(Welcome to Breakfast Briefs. If you’re like me, you find yourself rushing out the door hungry and undercaffeinated many a morning, the inevitable result of which is $6 spent on a bad egg sandwich and coffee fit only for war criminals. In these posts, I’m going to share my tips and tricks for getting to work fed without adding more than 5 or 10 minutes to your morning routine.)
As the mercury sinks, my hunger for oatmeal rises. I never ate oatmeal as a kid (it isn’t either of my parents’s cup of tea), but a few years after I moved north, a friend of mine introduced me to the joys of steel-cut oats. I’ve loved oatmeal ever since.
The problem with oatmeal, steel-cut oats especially, is that they involve cooking and seasoning and a lot of dishes coated with sticky oatmeal residue. Not a recipe for an easy weekday breakfast. And the alternative is that stuff in the little envelopes that you combine with water to produce apple-cinnamon-scented wallpaper paste. Eugh.
Or at least this is what a lot of people think. But the truth is that you can have delicious hot oatmeal at your desk with just a little bit of prep the night before.
First, two caveats :
1. If you work somewhere where eating at your desk is frowned upon, well, I’m sorry for you. You can, however, still prep this oatmeal the night before and eat it at home. Not quite as time-efficient as eating at work, but so it goes.
2. If you are an absolute and total steel-cut purist, this is not going to work for you. Steel-cut oats, for those of you who don’t know, are rough-cut and pellet-like rather than being rolled like traditional oatmeal. They take time to cook – and they’re worth it – but they’re really a weekend food. Still, I urge you steel-cut oats enthusiasts to try this technique. I used to think I liked only steel-cut, but the fact was that I just didn’t like that awful stuff that comes out of packets. I think that home-made rolled oats are almost as good as their steel cut cousins.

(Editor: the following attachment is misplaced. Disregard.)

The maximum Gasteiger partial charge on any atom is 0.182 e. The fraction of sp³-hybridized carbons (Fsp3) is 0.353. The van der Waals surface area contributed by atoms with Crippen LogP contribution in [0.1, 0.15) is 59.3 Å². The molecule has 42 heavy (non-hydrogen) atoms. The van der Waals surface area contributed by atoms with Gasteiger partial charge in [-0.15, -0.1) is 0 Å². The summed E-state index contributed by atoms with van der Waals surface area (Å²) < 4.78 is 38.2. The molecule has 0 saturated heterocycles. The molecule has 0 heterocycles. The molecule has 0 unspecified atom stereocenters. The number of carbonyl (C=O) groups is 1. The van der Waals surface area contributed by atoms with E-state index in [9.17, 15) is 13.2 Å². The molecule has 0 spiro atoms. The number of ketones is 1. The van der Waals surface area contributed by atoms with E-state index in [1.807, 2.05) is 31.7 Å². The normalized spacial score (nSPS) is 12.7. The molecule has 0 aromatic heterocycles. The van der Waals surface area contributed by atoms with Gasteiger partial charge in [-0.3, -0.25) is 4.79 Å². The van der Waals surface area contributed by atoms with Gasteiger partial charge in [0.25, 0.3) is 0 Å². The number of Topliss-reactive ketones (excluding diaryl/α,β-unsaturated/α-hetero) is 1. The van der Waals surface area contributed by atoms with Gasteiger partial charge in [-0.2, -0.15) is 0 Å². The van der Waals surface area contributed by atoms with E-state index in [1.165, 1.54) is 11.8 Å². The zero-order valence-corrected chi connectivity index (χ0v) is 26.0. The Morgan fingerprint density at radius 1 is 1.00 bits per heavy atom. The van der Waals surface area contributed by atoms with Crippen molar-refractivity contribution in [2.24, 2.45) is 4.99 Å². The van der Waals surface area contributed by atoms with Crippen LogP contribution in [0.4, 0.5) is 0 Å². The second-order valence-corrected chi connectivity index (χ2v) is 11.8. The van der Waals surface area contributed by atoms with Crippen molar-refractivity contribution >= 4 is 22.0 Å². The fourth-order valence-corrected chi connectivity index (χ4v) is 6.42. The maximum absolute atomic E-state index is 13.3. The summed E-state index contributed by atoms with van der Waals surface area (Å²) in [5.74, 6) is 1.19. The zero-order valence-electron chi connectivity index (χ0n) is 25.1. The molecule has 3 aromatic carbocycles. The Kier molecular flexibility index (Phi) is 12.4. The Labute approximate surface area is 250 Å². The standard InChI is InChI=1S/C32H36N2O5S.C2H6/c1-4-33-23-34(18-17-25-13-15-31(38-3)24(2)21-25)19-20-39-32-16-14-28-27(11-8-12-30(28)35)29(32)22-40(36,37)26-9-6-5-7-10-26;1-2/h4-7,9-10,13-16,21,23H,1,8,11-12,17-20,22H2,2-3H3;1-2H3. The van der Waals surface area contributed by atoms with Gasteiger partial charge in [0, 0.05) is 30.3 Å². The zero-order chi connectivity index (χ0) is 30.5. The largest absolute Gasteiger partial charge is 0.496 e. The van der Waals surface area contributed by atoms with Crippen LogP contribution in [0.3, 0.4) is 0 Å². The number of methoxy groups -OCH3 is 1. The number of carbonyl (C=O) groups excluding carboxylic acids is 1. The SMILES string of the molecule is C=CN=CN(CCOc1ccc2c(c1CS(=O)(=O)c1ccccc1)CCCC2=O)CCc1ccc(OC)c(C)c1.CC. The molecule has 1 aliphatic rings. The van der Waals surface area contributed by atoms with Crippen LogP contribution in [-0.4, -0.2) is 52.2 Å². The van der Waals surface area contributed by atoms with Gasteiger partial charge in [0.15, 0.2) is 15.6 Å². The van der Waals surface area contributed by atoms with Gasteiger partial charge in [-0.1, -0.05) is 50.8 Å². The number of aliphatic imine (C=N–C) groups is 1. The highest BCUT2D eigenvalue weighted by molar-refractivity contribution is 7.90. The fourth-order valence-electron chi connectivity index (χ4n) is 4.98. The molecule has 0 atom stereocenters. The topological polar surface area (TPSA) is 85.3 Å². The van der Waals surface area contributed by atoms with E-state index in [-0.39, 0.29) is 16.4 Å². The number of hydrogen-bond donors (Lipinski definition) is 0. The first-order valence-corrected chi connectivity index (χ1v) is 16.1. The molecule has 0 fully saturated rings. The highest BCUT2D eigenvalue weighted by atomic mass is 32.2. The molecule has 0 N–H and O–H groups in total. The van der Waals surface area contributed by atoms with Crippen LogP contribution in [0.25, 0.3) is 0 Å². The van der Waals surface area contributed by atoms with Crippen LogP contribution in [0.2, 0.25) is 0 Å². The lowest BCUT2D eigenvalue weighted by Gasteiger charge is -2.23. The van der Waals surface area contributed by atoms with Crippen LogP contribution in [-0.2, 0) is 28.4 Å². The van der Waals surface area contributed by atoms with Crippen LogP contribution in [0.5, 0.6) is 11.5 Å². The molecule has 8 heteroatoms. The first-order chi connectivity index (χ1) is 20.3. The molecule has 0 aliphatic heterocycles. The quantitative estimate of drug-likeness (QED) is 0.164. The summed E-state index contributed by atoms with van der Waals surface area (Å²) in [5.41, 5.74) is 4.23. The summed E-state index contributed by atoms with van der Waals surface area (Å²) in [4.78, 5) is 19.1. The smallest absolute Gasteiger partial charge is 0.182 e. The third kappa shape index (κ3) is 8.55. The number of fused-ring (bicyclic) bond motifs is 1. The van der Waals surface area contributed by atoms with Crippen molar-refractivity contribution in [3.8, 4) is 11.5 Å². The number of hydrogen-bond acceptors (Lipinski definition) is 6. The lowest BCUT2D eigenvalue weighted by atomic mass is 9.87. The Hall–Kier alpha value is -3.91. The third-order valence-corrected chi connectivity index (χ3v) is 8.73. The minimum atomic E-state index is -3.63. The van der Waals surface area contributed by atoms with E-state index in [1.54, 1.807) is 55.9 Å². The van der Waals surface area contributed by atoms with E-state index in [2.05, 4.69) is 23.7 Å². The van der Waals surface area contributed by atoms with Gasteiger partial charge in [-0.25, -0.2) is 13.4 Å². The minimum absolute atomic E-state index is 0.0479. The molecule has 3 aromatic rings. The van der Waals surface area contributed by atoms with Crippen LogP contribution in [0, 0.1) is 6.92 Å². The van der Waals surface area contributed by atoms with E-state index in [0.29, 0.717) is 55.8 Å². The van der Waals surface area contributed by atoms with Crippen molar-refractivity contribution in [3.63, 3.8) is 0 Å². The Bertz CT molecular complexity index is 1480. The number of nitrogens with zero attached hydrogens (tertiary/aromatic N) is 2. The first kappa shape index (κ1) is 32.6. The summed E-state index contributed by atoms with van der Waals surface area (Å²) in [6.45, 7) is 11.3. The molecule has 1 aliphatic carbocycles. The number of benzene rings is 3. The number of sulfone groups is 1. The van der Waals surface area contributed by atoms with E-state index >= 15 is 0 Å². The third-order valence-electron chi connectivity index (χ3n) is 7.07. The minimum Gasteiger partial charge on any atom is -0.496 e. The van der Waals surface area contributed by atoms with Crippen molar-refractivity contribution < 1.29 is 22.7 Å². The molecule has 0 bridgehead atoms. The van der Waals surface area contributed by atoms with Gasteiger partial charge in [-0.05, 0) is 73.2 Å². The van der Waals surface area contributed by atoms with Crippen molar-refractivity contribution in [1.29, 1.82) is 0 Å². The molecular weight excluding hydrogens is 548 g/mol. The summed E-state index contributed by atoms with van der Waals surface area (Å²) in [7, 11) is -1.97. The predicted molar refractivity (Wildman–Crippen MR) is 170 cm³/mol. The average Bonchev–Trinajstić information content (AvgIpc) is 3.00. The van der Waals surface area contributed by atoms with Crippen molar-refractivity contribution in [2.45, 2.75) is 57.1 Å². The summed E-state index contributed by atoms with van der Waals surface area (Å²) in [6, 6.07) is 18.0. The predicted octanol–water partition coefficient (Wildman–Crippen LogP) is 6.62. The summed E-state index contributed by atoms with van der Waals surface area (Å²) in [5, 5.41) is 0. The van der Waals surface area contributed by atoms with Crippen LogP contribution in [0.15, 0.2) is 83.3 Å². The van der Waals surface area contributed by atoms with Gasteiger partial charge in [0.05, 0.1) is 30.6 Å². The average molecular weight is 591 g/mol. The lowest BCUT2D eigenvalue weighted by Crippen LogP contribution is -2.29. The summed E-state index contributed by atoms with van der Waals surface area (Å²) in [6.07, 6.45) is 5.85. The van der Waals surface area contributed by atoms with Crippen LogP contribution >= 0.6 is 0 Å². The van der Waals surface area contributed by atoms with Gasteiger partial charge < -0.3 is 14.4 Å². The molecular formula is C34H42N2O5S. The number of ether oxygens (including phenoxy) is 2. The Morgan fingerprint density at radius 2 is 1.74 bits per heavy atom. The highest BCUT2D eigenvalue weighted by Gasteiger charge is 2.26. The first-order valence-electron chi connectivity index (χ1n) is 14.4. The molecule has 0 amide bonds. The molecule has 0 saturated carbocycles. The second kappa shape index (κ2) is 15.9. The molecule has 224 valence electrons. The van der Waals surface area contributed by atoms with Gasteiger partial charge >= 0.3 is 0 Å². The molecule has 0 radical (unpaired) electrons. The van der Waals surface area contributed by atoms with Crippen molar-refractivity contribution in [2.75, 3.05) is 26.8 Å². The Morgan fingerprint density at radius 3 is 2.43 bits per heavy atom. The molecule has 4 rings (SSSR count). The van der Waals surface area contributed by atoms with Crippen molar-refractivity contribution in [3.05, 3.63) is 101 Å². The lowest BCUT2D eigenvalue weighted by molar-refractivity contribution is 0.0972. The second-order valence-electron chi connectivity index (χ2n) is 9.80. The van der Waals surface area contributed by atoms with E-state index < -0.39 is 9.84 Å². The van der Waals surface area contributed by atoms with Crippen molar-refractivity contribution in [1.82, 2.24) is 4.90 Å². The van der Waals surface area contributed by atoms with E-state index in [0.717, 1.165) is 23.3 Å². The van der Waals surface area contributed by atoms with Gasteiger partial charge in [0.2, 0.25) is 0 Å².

1 plastic take-out container or tupperware, at least pint-size
1/2 cup rolled oats (also called quick oats and are available in bulk)
Add-ins (raisins, almonds, frozen fruit, etc.)
Sweetener of choice (Brown sugar, honey, maple syrup, etc.)
Pinch of salt (Critical. Trust me.)
Milk and/or water
Combine all of the above ingredients except the milk/water in the container. That’s basically all the “work” of this recipe. You can do it the night before, you can make a week’s worth of oatmeal meals at a time, or – if you have an excessive amount of tupperware – you can ready a year of breakfasts on one rainy Sunday.
(Obviously, if you’re using frozen fruit, wait until the night before. I’d also wait if you’re using syrup or honey as a sweetener. Theoretically, both are shelf-stable, but I don’t know about combining them with oats and then leaving them lying around. Science experiement anybody?)
When it’s time to eat, just add liquid to cover plus a half-inch or so more, and microwave for two to three minutes. Given the huge number of variables that can affect how the oats cook (microwave, fat content of milk, age of oats, variety of add-ins, altitude, humidity, etc.), it will probably take some tweaking with the amount of liquid and cooking time to get perfect oatmeal. But mine has never come out badly, and it didn’t take me too long to hit on a formula I really liked.
Even though you can make this oatmeal with just water, I find it to be much, much better with at least some milk in it. I am also fortunate that my workplace provides milk for coffee (Do not, under any circumstances, attempt to add non-dairy creamer to your oatmeal. And, while we’re on the subject, what the HELL is in non-dairy creamer?!?!? Ewww.), but if yours doesn’t, there are several possible remedies: You can buy milk to keep in the fridge at work. Or, you can add your milk at home, either the night before (and keep it in the fridge) or in the morning. Just be sure your container is tightly sealed, as a briefcase leaking milk is generally frowned upon regardless of your office’s policy on breakfast at your desk.